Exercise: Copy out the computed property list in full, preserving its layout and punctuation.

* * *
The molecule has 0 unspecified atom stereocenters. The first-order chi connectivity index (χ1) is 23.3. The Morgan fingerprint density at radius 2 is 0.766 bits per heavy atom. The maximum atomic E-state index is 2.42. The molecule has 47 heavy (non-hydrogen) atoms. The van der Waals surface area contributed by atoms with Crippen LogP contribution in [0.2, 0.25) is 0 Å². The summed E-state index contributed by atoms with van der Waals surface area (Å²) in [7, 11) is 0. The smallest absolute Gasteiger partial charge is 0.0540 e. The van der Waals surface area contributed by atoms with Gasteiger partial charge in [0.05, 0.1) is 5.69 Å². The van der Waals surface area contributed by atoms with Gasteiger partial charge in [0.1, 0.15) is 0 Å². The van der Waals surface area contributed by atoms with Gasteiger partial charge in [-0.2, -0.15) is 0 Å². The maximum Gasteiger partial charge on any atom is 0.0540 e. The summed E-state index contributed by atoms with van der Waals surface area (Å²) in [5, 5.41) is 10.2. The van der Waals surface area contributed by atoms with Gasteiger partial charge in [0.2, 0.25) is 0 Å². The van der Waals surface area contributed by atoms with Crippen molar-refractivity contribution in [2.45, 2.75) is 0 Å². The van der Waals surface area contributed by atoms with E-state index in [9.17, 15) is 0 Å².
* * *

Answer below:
The molecule has 0 unspecified atom stereocenters. The first-order chi connectivity index (χ1) is 23.3. The Morgan fingerprint density at radius 2 is 0.766 bits per heavy atom. The maximum atomic E-state index is 2.42. The molecule has 47 heavy (non-hydrogen) atoms. The van der Waals surface area contributed by atoms with Crippen LogP contribution in [0.2, 0.25) is 0 Å². The summed E-state index contributed by atoms with van der Waals surface area (Å²) in [7, 11) is 0. The smallest absolute Gasteiger partial charge is 0.0540 e. The van der Waals surface area contributed by atoms with Gasteiger partial charge in [0.05, 0.1) is 5.69 Å². The van der Waals surface area contributed by atoms with Gasteiger partial charge in [0.1, 0.15) is 0 Å². The van der Waals surface area contributed by atoms with Gasteiger partial charge in [-0.2, -0.15) is 0 Å². The maximum Gasteiger partial charge on any atom is 0.0540 e. The summed E-state index contributed by atoms with van der Waals surface area (Å²) in [5, 5.41) is 10.2. The van der Waals surface area contributed by atoms with Gasteiger partial charge in [0.2, 0.25) is 0 Å². The van der Waals surface area contributed by atoms with Crippen molar-refractivity contribution in [2.45, 2.75) is 0 Å². The van der Waals surface area contributed by atoms with E-state index in [9.17, 15) is 0 Å².